FCC gets new chief economist: Indiana University professor David Waterman is taking over as the FCC’s new chief economist, the agency announced on Thursday. Chairman Tom Wheeler said that the telecommunications professor “will aid in our effort to beef up the role of economics in FCC decision-making.” Waterman is likely to focus on media-related issues at the FCC, the commission said.

Pelosi on Commerce Committee race: House Minority Leader Nancy Pelosi (D-Calif.) said she has not tried to poach supporters from Rep. Frank Pallone (D-N.J.) in the race for the ranking Democratic post on the Energy and Commerce Committee. Pelosi is backing Rep. Anna Eshoo (D-Calif.). Pelosi said she has talked to about 20 members about it since the election, but only with those who asked or are still undecided.  

“I have not spoken to anybody who was for a very lovely man, Frank Pallone, who is terrific,” she said at a press conference Thursday. “He’s terrific, but we have a choice to make. But anybody who is for him I respect their decision, their friendship, their support of him. So I haven’t had any conversations of that kind. Only conversations when the subject has come up.”

FOIA bill pushed back: The Senate Judiciary Committee is putting off its consideration of an update to the Freedom of Information Act. The panel was originally scheduled to take up the bill on Thursday but it’s being pushed back to next Thursday, Nov. 20.

Panel to take up sports blackout bill: The Senate Judiciary Committee is also planning to take up the Furthering Access and Networks for Sports (FANS) Act, which would require that sports leagues make all games available online if they are not on TV, next Wednesday morning. The bill goes above and beyond the FCC’s decision to eliminate of its sports blackout rules earlier this year.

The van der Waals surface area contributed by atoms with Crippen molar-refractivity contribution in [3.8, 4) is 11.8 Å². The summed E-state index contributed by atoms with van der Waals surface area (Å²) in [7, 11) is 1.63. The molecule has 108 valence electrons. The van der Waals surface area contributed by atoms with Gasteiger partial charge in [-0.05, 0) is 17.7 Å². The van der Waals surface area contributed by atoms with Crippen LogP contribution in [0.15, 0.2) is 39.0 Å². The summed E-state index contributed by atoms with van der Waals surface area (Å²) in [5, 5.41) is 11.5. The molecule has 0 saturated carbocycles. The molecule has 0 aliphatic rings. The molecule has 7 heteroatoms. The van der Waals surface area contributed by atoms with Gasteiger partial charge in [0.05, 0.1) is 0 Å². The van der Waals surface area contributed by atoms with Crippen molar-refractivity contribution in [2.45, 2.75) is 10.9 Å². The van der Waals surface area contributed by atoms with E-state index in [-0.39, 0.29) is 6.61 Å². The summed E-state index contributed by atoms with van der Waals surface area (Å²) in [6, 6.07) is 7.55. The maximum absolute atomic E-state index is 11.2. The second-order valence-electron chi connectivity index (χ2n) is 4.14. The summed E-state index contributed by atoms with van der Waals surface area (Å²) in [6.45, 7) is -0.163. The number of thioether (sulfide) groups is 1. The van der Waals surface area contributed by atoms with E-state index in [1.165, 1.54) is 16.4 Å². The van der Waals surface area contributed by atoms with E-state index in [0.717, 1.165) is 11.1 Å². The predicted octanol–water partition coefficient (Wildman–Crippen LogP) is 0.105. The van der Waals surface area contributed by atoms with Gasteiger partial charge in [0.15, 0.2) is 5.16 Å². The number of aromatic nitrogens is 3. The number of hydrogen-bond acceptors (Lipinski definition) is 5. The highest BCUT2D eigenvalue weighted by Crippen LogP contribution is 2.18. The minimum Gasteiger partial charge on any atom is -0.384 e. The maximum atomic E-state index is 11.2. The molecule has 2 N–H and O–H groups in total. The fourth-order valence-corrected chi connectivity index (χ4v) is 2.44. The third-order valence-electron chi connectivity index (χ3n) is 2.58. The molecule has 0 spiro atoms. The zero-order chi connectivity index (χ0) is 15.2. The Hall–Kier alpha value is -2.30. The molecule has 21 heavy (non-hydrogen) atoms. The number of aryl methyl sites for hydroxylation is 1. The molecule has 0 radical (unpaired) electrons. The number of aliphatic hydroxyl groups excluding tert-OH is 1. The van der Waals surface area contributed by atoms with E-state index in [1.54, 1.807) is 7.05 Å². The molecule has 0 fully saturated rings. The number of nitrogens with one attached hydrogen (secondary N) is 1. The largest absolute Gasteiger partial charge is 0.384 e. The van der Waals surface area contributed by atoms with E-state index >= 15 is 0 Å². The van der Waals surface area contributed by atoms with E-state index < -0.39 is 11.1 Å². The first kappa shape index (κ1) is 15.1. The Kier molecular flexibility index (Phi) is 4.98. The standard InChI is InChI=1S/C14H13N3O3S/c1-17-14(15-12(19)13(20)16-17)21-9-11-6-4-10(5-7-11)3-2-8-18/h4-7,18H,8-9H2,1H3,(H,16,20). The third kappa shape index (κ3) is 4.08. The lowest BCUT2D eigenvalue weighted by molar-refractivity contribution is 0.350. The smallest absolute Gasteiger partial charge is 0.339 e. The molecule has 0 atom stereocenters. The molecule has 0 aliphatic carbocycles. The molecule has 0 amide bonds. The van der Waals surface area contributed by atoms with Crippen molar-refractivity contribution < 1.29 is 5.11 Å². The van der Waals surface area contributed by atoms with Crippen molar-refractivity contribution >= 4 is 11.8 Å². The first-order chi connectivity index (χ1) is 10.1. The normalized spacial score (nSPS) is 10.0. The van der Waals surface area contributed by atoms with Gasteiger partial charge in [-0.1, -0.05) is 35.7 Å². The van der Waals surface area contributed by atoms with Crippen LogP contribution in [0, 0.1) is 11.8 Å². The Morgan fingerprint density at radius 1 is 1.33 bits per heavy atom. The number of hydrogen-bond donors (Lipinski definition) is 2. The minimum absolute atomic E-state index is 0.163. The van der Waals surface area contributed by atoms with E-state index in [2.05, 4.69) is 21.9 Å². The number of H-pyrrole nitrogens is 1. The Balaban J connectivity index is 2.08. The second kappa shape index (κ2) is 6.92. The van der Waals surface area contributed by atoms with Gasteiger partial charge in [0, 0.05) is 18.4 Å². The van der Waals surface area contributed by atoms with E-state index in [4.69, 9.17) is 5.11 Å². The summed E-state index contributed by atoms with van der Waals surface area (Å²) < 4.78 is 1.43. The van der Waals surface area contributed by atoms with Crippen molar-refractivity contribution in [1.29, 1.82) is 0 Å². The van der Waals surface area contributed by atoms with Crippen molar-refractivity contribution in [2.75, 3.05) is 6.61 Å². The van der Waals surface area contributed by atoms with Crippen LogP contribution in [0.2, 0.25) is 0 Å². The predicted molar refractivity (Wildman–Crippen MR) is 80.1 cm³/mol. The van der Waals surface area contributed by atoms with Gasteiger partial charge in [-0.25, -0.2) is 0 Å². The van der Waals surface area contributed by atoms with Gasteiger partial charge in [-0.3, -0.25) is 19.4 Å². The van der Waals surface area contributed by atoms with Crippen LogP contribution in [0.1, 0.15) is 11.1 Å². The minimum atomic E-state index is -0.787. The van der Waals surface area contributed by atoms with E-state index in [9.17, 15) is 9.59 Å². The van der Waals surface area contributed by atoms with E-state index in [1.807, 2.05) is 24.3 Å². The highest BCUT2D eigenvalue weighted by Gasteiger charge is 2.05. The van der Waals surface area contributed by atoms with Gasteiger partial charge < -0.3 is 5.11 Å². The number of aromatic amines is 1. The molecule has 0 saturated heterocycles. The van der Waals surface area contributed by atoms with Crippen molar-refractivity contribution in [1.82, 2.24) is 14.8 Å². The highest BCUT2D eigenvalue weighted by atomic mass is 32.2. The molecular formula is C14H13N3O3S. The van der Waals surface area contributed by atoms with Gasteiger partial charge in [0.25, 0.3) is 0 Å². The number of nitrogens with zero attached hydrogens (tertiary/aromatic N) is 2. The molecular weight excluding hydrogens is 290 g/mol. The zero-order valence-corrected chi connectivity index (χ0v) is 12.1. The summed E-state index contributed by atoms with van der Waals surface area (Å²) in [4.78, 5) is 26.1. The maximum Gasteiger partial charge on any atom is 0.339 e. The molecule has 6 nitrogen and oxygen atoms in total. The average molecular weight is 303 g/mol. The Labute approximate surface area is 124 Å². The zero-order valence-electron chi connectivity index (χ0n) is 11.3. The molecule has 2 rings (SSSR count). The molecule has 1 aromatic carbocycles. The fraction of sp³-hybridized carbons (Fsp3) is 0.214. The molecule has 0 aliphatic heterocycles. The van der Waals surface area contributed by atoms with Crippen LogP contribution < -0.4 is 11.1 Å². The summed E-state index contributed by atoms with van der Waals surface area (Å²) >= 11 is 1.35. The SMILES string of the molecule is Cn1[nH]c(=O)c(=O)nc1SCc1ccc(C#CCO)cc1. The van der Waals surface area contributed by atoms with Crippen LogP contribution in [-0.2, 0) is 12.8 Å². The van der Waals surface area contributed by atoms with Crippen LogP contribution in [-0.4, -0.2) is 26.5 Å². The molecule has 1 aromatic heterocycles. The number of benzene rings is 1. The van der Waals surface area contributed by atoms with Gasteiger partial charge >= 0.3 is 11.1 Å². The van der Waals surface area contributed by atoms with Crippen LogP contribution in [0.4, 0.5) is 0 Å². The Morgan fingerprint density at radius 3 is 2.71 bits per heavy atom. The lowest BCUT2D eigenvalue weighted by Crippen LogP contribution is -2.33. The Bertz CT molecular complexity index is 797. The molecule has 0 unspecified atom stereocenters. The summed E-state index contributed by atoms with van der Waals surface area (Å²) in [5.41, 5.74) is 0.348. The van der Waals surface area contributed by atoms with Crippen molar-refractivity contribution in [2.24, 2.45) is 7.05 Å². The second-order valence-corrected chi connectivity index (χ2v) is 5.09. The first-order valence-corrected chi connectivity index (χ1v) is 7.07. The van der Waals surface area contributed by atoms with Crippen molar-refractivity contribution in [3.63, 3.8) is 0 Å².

Ben & Jerry’s backs Leahy: The ice cream company Ben & Jerry’s endorsed Sen. Patrick Leahy’s (D-Vt.) new bill that would treat gay marriage equally under the law when it comes to inheritance rights for copyrighted material. The company, based in Leahy’s home state, has been a long supporter of gay rights, even filing an amicus brief in last year’s Supreme Court case on gay marriage.



At 8:45, Rep. Bob Latta (R-Ohio) and Republican FCC Commissioners Ajit Pai and Michael O’Rielly will speak about Obama’s proposal for net neutrality at the National Press Club. The event is sponsored by The Free State Foundation.

Former National Security Agency Director Gen. Keith Alexander talks about cyber issues at a Bloomberg event beginning at 9 a.m.

At 1 p.m., the Technology Policy Institute is holding a panel on Internet-based video services.



Sen. Ted Cruz (R-Texas) is warning that federal regulators are trying to stifle economic growth and freedom of the Internet.  

Outgoing Sen. Mark Udall (D-Colo.) said he is keeping “all options on the table” when it comes to publicly releasing the Senate’s report on the CIA’s now-defunct interrogation program.

Legislation to block “patent trolls” will be one of the first issues the Senate takes up next year, the chamber’s No. 2 Republican said on Thursday.  

Texas Gov. Rick Perry (R) became the latest potential GOP presidential candidate to blast President Obama’s proposal for open Internet rules.

A privacy advocate thinks it has caught the government in a lie in its fight against “gag orders” preventing companies from discussing secret government requests for customer data.


Please send tips and comments to Julian Hattem, jhattem@thehill.comand Mario Trujillo, mtrujillo@thehill.com

Follow us on Twitter: @HilliconValley@jmhattem

Tags Mark Udall Net neutrality Network neutrality Patrick Leahy Ted Cruz